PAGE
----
Chelating agents – sucralfate may decrease the gastro-intestinal absorption of furosemide – the 2 drugs should be taken at least 2 hours apart.
NSAIDs – increased risk of nephrotoxicity. Indometacin and ketorolac may antagonise the effects of furosemide (avoid if possible see section 4.4). NSAIDs may attenuate the action of furosemide and may cause acute renal failure in cases of pre-existing hypovolaemia or dehydration.
Salicylates – effects may be potentiated by furosemide. Salycylic toxicity may be increased by furosemide.
Antibiotics – increased risk of ototoxicity with aminoglycosides, polymixins or vancomycin - only use concurrently if compelling reasons. Increased risk of nephrotoxicity with aminoglycosides or cefaloridine. Furosemide can decrease vancomycin serum levels after cardiac surgery. Increased risk of hyponatraemia with trimethoprim. Impairment of renal function may develop in patients receiving concurrent treatment with furosemide and high doses of certain cephalosporins.
Antidepressants – enhanced hypotensive effect with MAOIs. Increased risk of postural hypotension with TCAs (tricyclic antidepressants). Increased risk of hypokalaemia with reboxetine.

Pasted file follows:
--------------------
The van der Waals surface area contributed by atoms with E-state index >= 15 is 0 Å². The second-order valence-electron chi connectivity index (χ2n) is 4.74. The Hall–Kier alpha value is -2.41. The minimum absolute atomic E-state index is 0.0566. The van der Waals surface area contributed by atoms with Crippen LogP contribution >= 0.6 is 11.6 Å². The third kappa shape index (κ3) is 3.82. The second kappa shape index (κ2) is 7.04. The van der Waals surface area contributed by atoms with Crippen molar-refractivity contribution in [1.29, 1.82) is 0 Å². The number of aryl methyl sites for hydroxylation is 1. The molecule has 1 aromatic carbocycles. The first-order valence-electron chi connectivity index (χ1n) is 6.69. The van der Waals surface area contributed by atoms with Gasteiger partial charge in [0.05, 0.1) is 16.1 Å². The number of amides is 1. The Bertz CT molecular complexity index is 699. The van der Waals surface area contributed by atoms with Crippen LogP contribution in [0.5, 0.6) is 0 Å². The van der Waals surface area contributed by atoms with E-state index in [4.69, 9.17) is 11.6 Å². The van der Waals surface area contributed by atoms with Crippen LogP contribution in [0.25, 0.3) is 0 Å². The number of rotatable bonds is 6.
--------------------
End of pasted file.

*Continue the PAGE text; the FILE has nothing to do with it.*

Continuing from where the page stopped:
Antidiabetics – hypoglycaemic effects antagonised by furosemide.
Antiepileptics – increased risk of hyponatraemia with carbamazepine. Diuretic effect reduced by phenytoin.
Antihistamines – hypokalaemia with increased risk of cardiac toxicity.
Antifungals – increased risk of hypokalaemia and nephrotoxicity with amphotericin.
Antivirals – plasma concentrations of diuretics may be increased by nelfinavir, ritonavir or saquinavir.
Anxiolytics and hypnotics – enhanced hypotensive effect. Chloral or triclofos may displace thyroid hormone from binding site.
CNS stimulants (drugs used for ADHD) – hypokalaemia increases the risk of ventricular arrhythmias.
Corticosteroids – diuretic effect anatgonised (sodium retention) and increased risk of hypokalaemia.
Glychyrrizin - (contained in liquorice) may increase the risk of developing hypokalaemia.
Cytotoxics – increased risk of nephrotoxicity and ototoxicity with platinum compounds/cisplatin. Nephrotoxicity of cisplatin may be enhanced if furosemide is not given in low doses (e.g. 40 mg in patients with normal renal function) and with positive fluid balance when used to achieve forced diuresis during cisplatin treatment.